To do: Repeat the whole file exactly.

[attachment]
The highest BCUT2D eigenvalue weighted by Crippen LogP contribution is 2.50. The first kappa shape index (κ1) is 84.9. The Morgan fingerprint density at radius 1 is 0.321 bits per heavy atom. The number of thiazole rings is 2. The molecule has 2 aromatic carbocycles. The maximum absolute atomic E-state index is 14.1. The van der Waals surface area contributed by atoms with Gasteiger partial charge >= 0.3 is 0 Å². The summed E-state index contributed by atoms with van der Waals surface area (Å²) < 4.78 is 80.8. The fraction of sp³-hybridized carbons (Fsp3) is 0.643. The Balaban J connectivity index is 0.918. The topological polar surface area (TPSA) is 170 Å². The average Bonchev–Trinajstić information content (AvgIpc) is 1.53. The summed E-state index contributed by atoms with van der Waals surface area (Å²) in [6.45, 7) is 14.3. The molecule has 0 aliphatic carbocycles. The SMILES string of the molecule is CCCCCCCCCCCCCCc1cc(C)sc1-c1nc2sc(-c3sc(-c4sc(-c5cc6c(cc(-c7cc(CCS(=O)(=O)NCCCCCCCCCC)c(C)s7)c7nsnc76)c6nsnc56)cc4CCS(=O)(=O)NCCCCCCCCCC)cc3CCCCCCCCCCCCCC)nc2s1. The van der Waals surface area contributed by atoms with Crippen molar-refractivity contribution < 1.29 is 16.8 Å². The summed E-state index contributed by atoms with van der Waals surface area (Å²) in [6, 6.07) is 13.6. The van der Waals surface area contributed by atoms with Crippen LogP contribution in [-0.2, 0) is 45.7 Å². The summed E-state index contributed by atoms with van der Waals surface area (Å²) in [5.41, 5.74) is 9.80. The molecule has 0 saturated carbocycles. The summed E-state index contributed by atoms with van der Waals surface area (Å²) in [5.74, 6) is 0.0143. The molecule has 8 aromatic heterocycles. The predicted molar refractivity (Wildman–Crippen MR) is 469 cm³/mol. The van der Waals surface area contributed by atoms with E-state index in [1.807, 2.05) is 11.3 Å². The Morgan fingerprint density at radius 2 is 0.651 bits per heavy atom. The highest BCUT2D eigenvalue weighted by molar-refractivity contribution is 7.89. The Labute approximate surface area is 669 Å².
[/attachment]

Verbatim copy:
The highest BCUT2D eigenvalue weighted by Crippen LogP contribution is 2.50. The first kappa shape index (κ1) is 84.9. The Morgan fingerprint density at radius 1 is 0.321 bits per heavy atom. The number of thiazole rings is 2. The molecule has 2 aromatic carbocycles. The maximum absolute atomic E-state index is 14.1. The van der Waals surface area contributed by atoms with Gasteiger partial charge >= 0.3 is 0 Å². The summed E-state index contributed by atoms with van der Waals surface area (Å²) < 4.78 is 80.8. The fraction of sp³-hybridized carbons (Fsp3) is 0.643. The Balaban J connectivity index is 0.918. The topological polar surface area (TPSA) is 170 Å². The average Bonchev–Trinajstić information content (AvgIpc) is 1.53. The summed E-state index contributed by atoms with van der Waals surface area (Å²) in [6.45, 7) is 14.3. The molecule has 0 aliphatic carbocycles. The SMILES string of the molecule is CCCCCCCCCCCCCCc1cc(C)sc1-c1nc2sc(-c3sc(-c4sc(-c5cc6c(cc(-c7cc(CCS(=O)(=O)NCCCCCCCCCC)c(C)s7)c7nsnc76)c6nsnc56)cc4CCS(=O)(=O)NCCCCCCCCCC)cc3CCCCCCCCCCCCCC)nc2s1. The van der Waals surface area contributed by atoms with Crippen molar-refractivity contribution < 1.29 is 16.8 Å². The summed E-state index contributed by atoms with van der Waals surface area (Å²) in [6, 6.07) is 13.6. The van der Waals surface area contributed by atoms with Crippen LogP contribution in [-0.2, 0) is 45.7 Å². The summed E-state index contributed by atoms with van der Waals surface area (Å²) in [5.41, 5.74) is 9.80. The molecule has 0 saturated carbocycles. The summed E-state index contributed by atoms with van der Waals surface area (Å²) in [5.74, 6) is 0.0143. The molecule has 8 aromatic heterocycles. The predicted molar refractivity (Wildman–Crippen MR) is 469 cm³/mol. The van der Waals surface area contributed by atoms with E-state index in [1.807, 2.05) is 11.3 Å². The Morgan fingerprint density at radius 2 is 0.651 bits per heavy atom. The highest BCUT2D eigenvalue weighted by molar-refractivity contribution is 7.89. The Labute approximate surface area is 669 Å².